Saturn's bright rings are large but very thin, they are over 280,000 km in diameter yet only tens of meters thick. Some ring particles are larger in diameter than the thickness of the rings. The rings are a million times thinner than their diameter.

Demo To appreciate the thinness of the rings picture a football field covered with tissue paper. Tip the Beachball/frisbee model to show how the rings appear edge on as Saturn orbits the sun.

The rings of Saturn viewed edge-on by the Hubble Telescope.

Demo The rings are made of particles that orbit Saturn in nearly circular orbits that obey Kepler's laws. A museum exhibit known as a "Gravity Well" can be used to illustrate the orbits of ring particles. Particles near the center of the well, near Saturn, orbit faster than those further from the center.

The astronomer Cassini, for whom the spacecraft is named, noted a dark band in the rings, now known as the Cassini division, which separates the outer A-ring from the inner B-ring. The rings are given letters in the order of their discovery.

Orbital Resonance

The edge of the B-ring corresponds to an orbit with a 2/1 resonance with Mimas. A ring particle at that distance orbits twice every time Mimas orbits once. The orbital disturbance grows each time as a result of resonance. Just like pushing a swing. Eventually particles are removed from the resonant gap.

Demo The gravity well can be used to show an inner orbit of a rolling marble that goes around twice for every single orbit of a rolling marble that is further from the center.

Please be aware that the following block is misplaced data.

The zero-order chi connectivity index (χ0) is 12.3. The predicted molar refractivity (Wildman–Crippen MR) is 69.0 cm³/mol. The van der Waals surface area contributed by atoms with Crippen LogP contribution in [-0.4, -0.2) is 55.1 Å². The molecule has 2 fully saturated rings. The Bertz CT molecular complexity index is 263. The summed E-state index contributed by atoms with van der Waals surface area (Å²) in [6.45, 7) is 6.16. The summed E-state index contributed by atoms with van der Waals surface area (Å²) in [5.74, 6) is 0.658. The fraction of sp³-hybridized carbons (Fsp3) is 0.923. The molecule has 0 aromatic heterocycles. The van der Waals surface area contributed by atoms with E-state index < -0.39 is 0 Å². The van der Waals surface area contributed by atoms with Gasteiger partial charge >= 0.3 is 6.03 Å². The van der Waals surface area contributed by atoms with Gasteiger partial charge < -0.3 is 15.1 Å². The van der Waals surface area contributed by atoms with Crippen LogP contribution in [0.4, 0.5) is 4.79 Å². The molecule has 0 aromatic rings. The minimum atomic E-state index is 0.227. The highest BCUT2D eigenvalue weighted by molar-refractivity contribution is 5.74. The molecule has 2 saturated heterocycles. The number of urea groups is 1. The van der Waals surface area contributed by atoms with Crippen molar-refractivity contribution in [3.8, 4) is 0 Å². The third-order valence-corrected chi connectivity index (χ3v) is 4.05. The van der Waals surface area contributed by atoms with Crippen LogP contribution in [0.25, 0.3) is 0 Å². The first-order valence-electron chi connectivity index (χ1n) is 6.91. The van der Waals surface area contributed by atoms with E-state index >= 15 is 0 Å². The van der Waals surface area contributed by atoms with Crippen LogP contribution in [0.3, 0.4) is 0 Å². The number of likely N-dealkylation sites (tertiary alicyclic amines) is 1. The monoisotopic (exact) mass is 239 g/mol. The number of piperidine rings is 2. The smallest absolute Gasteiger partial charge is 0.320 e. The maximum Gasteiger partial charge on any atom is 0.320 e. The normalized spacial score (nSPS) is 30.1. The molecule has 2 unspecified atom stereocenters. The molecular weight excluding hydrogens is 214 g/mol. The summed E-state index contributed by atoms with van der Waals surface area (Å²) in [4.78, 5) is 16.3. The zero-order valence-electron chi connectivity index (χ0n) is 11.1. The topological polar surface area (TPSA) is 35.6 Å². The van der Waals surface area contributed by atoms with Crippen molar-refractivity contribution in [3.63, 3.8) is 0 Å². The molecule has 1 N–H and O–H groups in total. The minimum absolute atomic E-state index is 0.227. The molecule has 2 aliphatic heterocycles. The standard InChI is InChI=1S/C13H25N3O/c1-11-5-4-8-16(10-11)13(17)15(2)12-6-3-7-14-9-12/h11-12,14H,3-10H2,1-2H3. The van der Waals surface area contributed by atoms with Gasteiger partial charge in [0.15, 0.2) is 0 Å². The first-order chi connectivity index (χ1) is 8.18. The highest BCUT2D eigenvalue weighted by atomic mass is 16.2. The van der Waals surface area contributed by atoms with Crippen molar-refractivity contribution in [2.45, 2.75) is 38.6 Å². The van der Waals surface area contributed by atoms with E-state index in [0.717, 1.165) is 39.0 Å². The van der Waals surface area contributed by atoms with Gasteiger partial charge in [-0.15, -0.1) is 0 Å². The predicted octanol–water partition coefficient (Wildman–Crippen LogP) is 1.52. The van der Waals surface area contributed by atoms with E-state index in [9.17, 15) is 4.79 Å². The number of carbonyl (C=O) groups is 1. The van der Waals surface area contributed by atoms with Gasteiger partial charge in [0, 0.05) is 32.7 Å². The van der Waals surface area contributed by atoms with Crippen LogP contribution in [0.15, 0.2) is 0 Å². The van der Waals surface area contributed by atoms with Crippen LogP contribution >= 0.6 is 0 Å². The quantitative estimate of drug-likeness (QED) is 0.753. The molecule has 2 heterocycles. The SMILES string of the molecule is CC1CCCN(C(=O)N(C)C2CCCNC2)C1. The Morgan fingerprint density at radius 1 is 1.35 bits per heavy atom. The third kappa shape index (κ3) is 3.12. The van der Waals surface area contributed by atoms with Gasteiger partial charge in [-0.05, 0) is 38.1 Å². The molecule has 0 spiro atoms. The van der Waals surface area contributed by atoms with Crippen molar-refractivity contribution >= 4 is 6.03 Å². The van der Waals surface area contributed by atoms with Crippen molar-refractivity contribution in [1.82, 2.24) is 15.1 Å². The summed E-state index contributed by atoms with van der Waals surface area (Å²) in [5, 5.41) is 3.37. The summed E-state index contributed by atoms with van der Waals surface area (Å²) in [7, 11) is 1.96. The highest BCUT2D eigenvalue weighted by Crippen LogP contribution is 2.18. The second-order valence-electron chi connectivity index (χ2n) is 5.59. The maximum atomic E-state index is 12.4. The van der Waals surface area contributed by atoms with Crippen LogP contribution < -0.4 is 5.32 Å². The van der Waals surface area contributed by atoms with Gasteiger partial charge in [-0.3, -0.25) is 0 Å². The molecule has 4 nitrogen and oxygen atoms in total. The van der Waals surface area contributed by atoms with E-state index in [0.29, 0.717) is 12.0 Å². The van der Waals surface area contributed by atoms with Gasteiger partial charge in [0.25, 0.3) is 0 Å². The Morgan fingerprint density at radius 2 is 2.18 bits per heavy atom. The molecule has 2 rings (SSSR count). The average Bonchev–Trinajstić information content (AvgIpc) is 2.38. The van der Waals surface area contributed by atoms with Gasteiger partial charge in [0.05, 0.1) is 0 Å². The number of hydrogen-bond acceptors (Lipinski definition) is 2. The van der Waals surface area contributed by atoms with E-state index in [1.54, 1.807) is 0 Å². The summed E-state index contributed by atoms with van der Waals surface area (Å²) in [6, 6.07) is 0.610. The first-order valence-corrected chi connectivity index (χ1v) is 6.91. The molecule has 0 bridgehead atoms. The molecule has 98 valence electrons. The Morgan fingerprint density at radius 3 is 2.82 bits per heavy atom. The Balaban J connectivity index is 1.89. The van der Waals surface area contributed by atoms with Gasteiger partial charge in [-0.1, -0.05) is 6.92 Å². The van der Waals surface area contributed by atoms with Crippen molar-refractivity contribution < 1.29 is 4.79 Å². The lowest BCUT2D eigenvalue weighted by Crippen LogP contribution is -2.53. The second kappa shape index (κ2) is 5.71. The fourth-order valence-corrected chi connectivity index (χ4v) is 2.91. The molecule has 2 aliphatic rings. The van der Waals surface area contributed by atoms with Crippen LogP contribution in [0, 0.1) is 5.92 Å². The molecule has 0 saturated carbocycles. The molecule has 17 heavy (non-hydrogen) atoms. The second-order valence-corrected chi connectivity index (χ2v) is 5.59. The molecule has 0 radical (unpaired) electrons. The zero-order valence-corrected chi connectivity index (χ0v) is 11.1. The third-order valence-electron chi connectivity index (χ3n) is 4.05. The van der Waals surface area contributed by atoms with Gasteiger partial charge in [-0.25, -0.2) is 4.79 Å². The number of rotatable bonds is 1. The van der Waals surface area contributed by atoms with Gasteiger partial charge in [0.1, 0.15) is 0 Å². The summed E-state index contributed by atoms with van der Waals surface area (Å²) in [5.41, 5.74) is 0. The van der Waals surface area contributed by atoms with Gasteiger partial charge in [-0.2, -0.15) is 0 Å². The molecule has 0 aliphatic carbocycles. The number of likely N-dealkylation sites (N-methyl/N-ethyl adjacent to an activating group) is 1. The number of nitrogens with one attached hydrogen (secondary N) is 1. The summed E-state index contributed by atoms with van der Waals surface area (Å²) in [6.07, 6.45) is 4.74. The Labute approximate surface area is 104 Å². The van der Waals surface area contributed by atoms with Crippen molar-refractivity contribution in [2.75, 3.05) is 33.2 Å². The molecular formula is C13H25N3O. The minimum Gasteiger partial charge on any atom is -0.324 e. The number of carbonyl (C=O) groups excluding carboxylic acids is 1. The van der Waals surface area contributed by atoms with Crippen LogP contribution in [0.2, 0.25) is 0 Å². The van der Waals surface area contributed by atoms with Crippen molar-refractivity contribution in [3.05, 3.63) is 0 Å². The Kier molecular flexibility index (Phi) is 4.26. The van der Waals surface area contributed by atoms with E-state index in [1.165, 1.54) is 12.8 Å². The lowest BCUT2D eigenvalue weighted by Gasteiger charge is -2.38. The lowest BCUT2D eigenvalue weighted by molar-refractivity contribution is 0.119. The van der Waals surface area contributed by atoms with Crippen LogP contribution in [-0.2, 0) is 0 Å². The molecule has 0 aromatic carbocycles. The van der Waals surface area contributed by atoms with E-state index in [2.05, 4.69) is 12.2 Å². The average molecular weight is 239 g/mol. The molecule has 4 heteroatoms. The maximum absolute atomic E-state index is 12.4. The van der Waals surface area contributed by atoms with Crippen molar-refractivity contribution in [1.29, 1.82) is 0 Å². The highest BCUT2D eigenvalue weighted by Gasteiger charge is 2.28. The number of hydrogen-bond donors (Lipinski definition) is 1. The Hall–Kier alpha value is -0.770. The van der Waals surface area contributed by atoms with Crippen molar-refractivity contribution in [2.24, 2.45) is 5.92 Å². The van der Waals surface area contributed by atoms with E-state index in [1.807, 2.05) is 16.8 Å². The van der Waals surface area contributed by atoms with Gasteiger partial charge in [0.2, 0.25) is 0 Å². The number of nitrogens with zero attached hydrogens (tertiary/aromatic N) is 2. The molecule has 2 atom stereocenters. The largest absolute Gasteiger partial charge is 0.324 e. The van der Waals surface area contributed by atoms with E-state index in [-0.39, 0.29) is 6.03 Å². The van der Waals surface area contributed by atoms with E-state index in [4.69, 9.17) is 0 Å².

Math Root Kepler discovered that the period of an orbit, T, is related to its radius, R. By the relation
T2 = c R3 where c is a constant. Two orbits with period in a ratio of T1/T2 = 2/1 have a ratio of orbital radii of R1/R2 = (T1/T2 )2/3 = 22/3 = 1.6. So in the Gravity Well model the outer particle should orbit 1.6 times further from the center than the inner one.

The rings are richly detailed. The passage of small moons excites density waves in the rings. These are similar to spiral arms found in galaxies.

Details of particle density fluctuations in a ring of Saturn.

The A-ring is the home of the density waves. Moons of Saturn pull on ring particles and cause them to "bunch up" and create regions of higher and lower density. These regions get wound-up into spiral waves around Saturn. There may also be small "moons" inside the rings creating the delicate ring textures.